According to tradition, the Cathedral, dedicated to Saint Martin of Tours, was founded by San Frediano in the 6th century, then rebuilt by Anselmo da Baggio, Bishop of the city, in 1060, and finally remodeled in its current form in the 12th and 13th centuries.
In the 8th century, the Church of San Martino received the title of Cathedral from the Church of San Giovanni and Santa Reparata, located nearby.
The Cathedral was completely rebuilt starting with 1060, and solemnly consecrated in 1070 by Anselmo da Baggio, who, at the time of the consecration, was Pope Alexander II, but also kept the title of Bishop of Lucca.
In 1204, Guido Bigarelli of Como began the work on the facade. In 1372, two years after the liberation from the Pisan domination, the apse of the church and the wall of the transept were completed in Gothic style. The works were finished around 1390.
ART AND ARCHITECTURE
The main facade of the church was begun in 1204 by Guido Bigarelli of Como. The facade consists of a vast portico with three magnificent arches, and above them three orders of galleries adorned with sculptures.
To the right of the facade stands the bell tower with a quadrangular base and five orders of polifore (multi-light windows). Its upper crown is made up of Ghibelline merlons.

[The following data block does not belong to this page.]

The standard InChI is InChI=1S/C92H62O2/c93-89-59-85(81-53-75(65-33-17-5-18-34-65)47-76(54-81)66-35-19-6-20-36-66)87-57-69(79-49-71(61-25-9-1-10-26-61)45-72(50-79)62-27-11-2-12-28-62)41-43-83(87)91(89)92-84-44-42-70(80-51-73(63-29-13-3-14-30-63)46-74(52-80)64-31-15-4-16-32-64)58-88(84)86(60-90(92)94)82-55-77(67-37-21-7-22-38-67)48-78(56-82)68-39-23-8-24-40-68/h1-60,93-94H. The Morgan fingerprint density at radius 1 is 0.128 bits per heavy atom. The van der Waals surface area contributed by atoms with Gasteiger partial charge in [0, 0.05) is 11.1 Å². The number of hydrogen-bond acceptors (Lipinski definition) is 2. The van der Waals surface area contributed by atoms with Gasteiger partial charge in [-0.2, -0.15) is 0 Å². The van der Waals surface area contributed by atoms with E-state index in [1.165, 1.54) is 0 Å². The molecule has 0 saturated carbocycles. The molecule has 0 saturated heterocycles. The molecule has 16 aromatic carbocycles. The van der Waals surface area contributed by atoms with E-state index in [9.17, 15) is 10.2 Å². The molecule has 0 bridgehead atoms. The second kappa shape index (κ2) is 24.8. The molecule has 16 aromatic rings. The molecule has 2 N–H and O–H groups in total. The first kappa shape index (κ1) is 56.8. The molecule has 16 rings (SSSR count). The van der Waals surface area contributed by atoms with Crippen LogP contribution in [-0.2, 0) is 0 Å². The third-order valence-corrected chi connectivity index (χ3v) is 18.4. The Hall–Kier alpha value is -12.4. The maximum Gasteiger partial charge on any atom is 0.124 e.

The Cathedral has a Latin cross plan with three naves. The two side naves are surmounted by false matroneums (galleries) with Gothic trifore (three-light windows). The central nave is completed by a semicircular apse illuminated by three large Romanesque windows. The apse is entirely occupied by the presbytery, at the center of which is the high altar in polychrome marble. The transept, of the same height as the central nave, is divided into two other naves.
In the left aisle, a small octagonal chapel contains the most precious relic in Lucca, the Holy Face of Lucca (Volto Santo di Lucca), a wooden crucifix with the image of Christ which, according to legend, was carved by his contemporary, Nicodemus, and miraculously brought to Lucca in 742. The chapel was built in 1484 by Matteo Civitali, the most famous sculptor of the early Renaissance in Lucca.
In a room near the sacristy, there is the funeral monument of Ilaria del Carretto, created by the sculptor Jacopo della Quercia between 1406 and 1408. Ilaria was the wife of Paolo Guinigi, Lord of Lucca between 1400 and 1430. The sarcophagus depicts the girl in a sleeping pose, richly dressed and lying on a catafalque. At her feet, lies a dog, a symbol of marital fidelity.
In the Cathedral, we can also find the Madonna Enthroned with Child and Saints by Domenico Ghirlandaio, painted around 1479.
HOW TO GET THERE
The Cathedral of San Martino is located about 700 meters away from the Lucca railway station. The closest bus stop is Della Rosa, on the bus Line LAM Rossa, located about 120 meters away.